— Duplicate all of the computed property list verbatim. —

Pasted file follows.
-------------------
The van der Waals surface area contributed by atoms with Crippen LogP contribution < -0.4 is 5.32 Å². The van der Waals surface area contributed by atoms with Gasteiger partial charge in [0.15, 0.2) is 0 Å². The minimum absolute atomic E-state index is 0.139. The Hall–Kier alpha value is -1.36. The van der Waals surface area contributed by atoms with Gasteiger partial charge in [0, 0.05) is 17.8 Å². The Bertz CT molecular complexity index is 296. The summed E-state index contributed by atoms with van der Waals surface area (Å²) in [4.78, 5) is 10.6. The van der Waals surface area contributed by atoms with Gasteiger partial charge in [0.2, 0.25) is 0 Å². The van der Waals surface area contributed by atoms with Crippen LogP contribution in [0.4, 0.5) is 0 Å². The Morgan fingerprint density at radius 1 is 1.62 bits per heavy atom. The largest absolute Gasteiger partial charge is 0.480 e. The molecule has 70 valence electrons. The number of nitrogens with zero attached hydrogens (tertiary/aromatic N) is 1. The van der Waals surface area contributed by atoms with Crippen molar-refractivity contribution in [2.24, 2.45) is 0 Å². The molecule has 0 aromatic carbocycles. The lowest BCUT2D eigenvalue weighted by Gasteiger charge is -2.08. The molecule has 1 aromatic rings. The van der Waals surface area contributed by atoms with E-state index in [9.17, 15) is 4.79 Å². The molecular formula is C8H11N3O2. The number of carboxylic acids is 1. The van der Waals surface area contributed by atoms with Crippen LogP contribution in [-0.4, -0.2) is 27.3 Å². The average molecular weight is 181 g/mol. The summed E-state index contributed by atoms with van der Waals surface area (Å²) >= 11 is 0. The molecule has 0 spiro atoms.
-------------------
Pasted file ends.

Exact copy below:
The van der Waals surface area contributed by atoms with Crippen LogP contribution < -0.4 is 5.32 Å². The van der Waals surface area contributed by atoms with Gasteiger partial charge in [0.15, 0.2) is 0 Å². The minimum absolute atomic E-state index is 0.139. The Hall–Kier alpha value is -1.36. The van der Waals surface area contributed by atoms with Gasteiger partial charge in [0, 0.05) is 17.8 Å². The Bertz CT molecular complexity index is 296. The summed E-state index contributed by atoms with van der Waals surface area (Å²) in [4.78, 5) is 10.6. The van der Waals surface area contributed by atoms with Gasteiger partial charge in [0.2, 0.25) is 0 Å². The van der Waals surface area contributed by atoms with Crippen LogP contribution in [0.4, 0.5) is 0 Å². The Morgan fingerprint density at radius 1 is 1.62 bits per heavy atom. The largest absolute Gasteiger partial charge is 0.480 e. The molecule has 70 valence electrons. The number of nitrogens with zero attached hydrogens (tertiary/aromatic N) is 1. The van der Waals surface area contributed by atoms with Crippen molar-refractivity contribution in [2.24, 2.45) is 0 Å². The molecule has 0 aromatic carbocycles. The lowest BCUT2D eigenvalue weighted by Gasteiger charge is -2.08. The molecule has 1 aromatic rings. The van der Waals surface area contributed by atoms with E-state index in [9.17, 15) is 4.79 Å². The molecular formula is C8H11N3O2. The number of carboxylic acids is 1. The van der Waals surface area contributed by atoms with Crippen LogP contribution in [-0.4, -0.2) is 27.3 Å². The average molecular weight is 181 g/mol. The summed E-state index contributed by atoms with van der Waals surface area (Å²) >= 11 is 0. The molecule has 0 spiro atoms.